Basic overview of the ranges of printer costs. It all changed in 2019 when the Pandemic hit and millions of people bought (or tried to buy) printers to set up a home office.
Pandemic of 2019
Cheap, basic, low-end printer. Used to cost as much as an ink cartridge.
Mid-range home printer. Low-end office printer.
Quality home printer. Mid-range office printer.
Printers are almost disposable items. Sometimes they only last 3 years. Expected life is 3-7 years. If you get 10, you’re very lucky.
To know how much your printer is really going to cost, you have to figure in ink costs.
For each printer you’re looking up, it will tell you which ink it uses.
Look in the store, or online, how much that ink costs.
And how many pages they say it will print.
Pages per ink cartridge can vary from 100 to 2,500 so it’s a huge difference.
If the documentation of the ink cartridge does not say how many pages, that’s a bad sign. Assume 100 pages.
You will have to guess/estimate how many pages you print per month/year.
If you divide Ink Price / Pages it will print, you get cost per page
Touch Control Panel
Here’s a big, beautiful touch-screen control panel:
I suggest a touch control panel, these days. It will cost a little more, but it comes in handy in one specific instance.
You will need to set up your WiFi on the printer so it can communicate wirelessly with your PC and your phone. During that process, you will likely have to supply your WiFi password, or wireless network key.
That could be 10 letters long, or more.
With a touch-screen control panel, you can just touch the letters and numbers you want to enter.
Otherwise you have to scroll up and down to get to the letters. Much more difficult.
Or if the printer does not even have that sophisticated a setup, you might need to connect it to your PC or phone, maybe through the manufacturer’s app, to set up WiFi.
In general, people find the touch control panel more intuitive.
Also, the bigger the better, of course it costs a little more.
Lighted Control Panel
If your control panel is “touch” it is also lighted, so you’re good.
If you’re considering a model that is not touch, that’s ok, but I would still recommend lighted. Ie LED (light emitting diode) rather than LCD (liquid crystal display).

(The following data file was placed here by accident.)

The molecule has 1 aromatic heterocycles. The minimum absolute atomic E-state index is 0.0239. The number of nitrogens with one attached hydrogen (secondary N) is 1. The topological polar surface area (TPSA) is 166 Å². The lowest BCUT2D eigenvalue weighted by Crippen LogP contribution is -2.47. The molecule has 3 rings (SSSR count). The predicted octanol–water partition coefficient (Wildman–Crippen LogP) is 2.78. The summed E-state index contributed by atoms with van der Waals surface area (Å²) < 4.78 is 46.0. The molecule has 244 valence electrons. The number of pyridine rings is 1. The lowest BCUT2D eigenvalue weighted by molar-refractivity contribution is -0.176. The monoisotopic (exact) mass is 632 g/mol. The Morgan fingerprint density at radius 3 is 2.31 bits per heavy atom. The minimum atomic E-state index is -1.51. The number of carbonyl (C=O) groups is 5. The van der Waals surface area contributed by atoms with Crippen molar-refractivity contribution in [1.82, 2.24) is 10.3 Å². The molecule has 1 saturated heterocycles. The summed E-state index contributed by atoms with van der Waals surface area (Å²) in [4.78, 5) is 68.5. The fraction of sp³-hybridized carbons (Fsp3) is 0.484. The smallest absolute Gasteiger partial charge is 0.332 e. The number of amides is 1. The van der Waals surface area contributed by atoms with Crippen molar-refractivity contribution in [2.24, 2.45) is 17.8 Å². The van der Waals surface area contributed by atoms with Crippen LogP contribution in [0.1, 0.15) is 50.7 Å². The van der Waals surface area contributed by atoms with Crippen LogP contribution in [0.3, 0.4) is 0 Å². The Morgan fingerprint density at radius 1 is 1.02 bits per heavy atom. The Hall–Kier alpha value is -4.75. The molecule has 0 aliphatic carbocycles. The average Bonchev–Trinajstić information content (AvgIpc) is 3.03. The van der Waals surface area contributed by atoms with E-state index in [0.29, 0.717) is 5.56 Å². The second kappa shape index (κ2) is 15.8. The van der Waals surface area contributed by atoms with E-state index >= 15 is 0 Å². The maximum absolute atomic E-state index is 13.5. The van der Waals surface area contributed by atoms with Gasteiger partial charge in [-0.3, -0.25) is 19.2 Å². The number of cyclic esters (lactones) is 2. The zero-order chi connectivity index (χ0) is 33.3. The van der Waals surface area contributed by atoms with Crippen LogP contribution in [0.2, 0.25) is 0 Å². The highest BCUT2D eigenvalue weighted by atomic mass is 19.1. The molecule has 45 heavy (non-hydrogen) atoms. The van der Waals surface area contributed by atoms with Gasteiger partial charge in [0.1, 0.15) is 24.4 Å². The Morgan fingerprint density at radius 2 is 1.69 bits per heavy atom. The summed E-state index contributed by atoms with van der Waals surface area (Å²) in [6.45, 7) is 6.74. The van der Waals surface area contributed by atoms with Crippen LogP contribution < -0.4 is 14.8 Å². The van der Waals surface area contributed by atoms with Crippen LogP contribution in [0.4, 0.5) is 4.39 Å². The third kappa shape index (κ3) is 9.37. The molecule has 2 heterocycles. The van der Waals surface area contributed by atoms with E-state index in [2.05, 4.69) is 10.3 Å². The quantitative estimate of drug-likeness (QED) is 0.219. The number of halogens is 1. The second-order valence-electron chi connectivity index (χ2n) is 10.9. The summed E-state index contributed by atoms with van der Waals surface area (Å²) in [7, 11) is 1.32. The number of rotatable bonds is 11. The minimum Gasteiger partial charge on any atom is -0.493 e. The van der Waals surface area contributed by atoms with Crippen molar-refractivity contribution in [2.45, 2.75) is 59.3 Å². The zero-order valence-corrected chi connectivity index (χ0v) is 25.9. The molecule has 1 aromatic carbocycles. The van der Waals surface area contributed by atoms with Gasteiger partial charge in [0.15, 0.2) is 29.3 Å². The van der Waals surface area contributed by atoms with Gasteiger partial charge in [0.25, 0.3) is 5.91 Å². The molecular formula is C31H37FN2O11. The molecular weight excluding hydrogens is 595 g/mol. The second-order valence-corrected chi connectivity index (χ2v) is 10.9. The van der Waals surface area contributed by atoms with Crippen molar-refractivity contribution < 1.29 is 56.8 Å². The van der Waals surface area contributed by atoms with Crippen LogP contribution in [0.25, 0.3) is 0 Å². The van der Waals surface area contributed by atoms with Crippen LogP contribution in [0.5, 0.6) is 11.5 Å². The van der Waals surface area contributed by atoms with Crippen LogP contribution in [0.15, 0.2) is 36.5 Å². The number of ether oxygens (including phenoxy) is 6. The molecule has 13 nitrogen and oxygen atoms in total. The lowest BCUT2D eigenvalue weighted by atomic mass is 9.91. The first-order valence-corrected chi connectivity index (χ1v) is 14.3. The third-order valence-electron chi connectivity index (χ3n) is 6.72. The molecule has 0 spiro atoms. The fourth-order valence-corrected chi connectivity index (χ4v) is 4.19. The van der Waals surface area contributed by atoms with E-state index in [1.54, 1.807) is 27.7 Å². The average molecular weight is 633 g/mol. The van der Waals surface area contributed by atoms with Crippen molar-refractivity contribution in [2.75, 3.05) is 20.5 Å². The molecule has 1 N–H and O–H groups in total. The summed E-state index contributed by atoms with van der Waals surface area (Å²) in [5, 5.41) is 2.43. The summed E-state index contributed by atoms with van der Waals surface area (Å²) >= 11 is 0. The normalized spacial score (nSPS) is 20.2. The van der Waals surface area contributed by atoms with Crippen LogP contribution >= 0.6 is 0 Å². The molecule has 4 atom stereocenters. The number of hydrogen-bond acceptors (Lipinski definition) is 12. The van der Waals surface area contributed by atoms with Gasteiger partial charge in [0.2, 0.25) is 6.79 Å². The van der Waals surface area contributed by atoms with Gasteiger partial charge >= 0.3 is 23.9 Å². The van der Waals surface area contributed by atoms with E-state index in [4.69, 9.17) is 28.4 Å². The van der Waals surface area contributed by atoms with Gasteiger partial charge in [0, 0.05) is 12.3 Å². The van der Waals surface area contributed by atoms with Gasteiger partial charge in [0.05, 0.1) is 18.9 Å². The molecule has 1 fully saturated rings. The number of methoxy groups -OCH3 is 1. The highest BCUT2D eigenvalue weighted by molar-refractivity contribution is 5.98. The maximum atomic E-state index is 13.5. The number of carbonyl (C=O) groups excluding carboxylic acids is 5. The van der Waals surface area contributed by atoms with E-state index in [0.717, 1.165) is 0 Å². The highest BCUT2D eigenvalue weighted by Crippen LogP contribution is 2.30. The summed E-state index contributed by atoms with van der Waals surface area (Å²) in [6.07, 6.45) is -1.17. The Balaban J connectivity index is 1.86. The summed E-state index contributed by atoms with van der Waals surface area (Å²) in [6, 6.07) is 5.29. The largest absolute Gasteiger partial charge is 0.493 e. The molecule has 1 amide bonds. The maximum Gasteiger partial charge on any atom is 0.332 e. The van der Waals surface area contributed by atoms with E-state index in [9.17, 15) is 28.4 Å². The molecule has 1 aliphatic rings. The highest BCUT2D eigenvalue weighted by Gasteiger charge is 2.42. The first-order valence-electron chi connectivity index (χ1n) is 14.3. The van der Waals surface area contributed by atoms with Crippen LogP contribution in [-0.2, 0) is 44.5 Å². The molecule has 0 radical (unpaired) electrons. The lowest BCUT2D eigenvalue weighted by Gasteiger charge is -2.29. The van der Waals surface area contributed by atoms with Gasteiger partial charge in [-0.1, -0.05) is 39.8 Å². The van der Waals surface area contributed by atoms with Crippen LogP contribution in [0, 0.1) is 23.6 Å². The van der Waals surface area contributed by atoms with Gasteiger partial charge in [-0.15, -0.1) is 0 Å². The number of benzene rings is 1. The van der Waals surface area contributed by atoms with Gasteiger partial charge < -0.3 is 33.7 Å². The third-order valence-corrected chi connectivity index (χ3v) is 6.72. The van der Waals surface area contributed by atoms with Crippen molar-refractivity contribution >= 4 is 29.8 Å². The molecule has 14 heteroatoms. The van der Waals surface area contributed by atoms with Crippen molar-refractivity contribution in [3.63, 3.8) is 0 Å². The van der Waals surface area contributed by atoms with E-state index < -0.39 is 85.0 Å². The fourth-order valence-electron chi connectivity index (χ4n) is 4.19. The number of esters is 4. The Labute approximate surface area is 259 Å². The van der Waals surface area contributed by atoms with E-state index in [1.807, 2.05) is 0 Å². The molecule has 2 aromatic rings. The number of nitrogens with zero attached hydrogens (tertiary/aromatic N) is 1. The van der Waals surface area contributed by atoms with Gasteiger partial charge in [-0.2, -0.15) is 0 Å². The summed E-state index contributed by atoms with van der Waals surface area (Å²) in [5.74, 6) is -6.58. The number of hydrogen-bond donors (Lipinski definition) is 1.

An LCD (non-lighted) control panel screen requires light from the room to illuminate the screen. Depending on your lighting ocnditions, you might even need a flashlight to read the control panel. That’s a pain.
So I recommend a control panel that emits its own light.
Here’s an example of a non-lighted, LCD panel.
Automatic Document Feeder
For faxing and copying, there are 2 ways to feed the page to the printer/copier/fax.
Open the lid and put the paper face down on the glass is the basic way.
(Note: if your printer is not ALSO a scanner, ie multi-function, or All-In-One (AIO), then it might not have a cover and a glass surface in the first place. Only low-end printers don’t have a scanner too.)
The other method is the “automatic document feeder” (ADF) which is a contraption on top of the printer where you place a printed page, usually face up, and it sucks it in and copies it or faxes it.
Most often, if it has an ADF, you also still have the option of opening it up and putting your page on the glass if you want to.
Here’s pictures of 2 very similar Canon printers, one without, and one with, an automatic document feeder.
Automatic Two-Sided Printing
All printers can print two-sided, also called duplex printing.
The catch is do you have to remove the paper and put it back in, usually upside down, for the printer to print the back page.
I suggest looking for one that does this automatically, meaning, after printing one side of the page, it either keeps the paper inside, or sometimes sucks it back in, and prints the second side for you.
Cheap printers don’t have this, mid-range and up do have it.
You usually have to look deeper, and check the specs to find out if this feature is provided.
All-In-One printers sometimes have the fax function, sometimes not. I guess “All” doesnt mean what it used to.
Faxing, in Feb 2021 is less popular, but still out there.
If you need it, you will often have to look deeper, and check the specs to find out if it’s included.
Note, you will need to route a phone cable to this printer for faxing to work. That usually means you’ll need a phone jack near the printer. Or you’ll be running many feet of wire around your rooms.
Of course, this assumes you still have land line phone service. If not, then you can’t use “fax”. You’ll need some online service instead. Or scan and email your documents. Or take a picture of them and text or fax them. Or use a friend’s fax. Or go to a staples/fedex type store and have them fax them for you.
Especially during the 2019-2020 Pandemic, shipping can be a factor.
Free or cost? How much?
And in a few days, or a few weeks.
Vendors are finding it hard (2019-Feb 2021 at least) to keep printers in stock.
There’s a lot of features to consider when you’re in the market for a new laptop.
I recommend you read through this. Then go to Best Buy and bring this list up on your phone. Look around at laptops and prices in the store, then go thru this list with an actual device in your hands. That’s the best way. Best Buy last I looked (late-2020) had good prices. Almost as good as Amazon.
So, then, here are my 16 features for you to ponder.